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EVENING LEDGER PHIL'ADMPHIA MONDAY, rAFBTD 26, ffOTO:
QUESTIONS AND ANSWERS
The Photoplay editor of the Evenlna
Ledger Will be pleated to answer ques
tion! relating to his department.
Questions relating to family affairs of
actors and actresses ars barred abso
lutely. Queries will not be answered by
letter. All letters must be addressed
to Photoplay Editor, Evening Ledger.
- Educational "Movies"
"llltustrailone Clnomatograftca," a
semi-monthly periodical of the motion
picture trade, published In Milan, repro
duces In a recent number an. article by
C. A. Mor, entitled "The School of the
Klnematograph and the Klnomatogrnph
In the School." It la a plain but thorough
and convincing. argument for mo proving-
room Irt the school. In a brief philo
sophical consideration, based upon the
principle that "the senses nre the only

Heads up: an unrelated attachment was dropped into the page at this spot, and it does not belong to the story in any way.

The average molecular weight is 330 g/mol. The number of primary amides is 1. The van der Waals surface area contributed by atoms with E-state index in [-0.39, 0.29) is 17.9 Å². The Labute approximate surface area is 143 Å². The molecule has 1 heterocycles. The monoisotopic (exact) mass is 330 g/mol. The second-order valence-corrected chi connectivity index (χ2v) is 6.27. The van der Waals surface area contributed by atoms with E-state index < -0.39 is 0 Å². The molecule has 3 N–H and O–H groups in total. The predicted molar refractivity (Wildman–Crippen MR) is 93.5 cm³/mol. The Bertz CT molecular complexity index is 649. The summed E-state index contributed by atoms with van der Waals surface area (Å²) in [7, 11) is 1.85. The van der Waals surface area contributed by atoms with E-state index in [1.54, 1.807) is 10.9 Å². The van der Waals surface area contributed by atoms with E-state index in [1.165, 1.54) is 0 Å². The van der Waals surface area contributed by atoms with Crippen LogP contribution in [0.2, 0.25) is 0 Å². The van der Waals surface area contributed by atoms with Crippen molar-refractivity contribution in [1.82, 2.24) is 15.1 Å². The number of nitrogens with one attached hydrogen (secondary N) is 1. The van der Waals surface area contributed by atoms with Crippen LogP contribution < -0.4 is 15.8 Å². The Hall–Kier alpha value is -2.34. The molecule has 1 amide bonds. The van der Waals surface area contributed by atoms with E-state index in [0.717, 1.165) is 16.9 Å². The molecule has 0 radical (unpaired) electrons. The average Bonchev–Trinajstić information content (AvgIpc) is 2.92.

channels through which the Intellect can
be reached, a principle of didactics, vhlcli
draws, or ought to draw, the line of con
duct In our educatlonnl svstcm." Mr Mor
showa the Importance of the objective
lesson, where, through the observation ot
the material thing, "the pupil's curiosity
Is fostered, his attention stimulated, his
mental energy Intcnslfied-where the do
slgncd rcsult-lho development of the
mind Is Insured."
Heretofore tho objective lesson was not
practicable when the teacher had to ac
quaint tho pupil with phenomena which
nature does not display within the Im
mediate lclnlty. Country life and agrt
cultural subjects could not bo brought
to tho city school. Urban conditions and
activities, In their most vital aspects and
multiple pluses lay beyond the sphero of
the country school. Arctic regions and
tropical climes could not bo exhibited In
the temperate zone It Is truo pictures,
prints, charts, magic lantern slides Il
lustrate In tho schools subjects taken
from ethnography, geography, history. In
dustry, navigation nnd almost any other
noteworthy topic, but bucIi Illustrations
must needs be fragmentary and Isolated
Incidents, deprived of all tho realism nnd
vitality of tho natural phenomena and or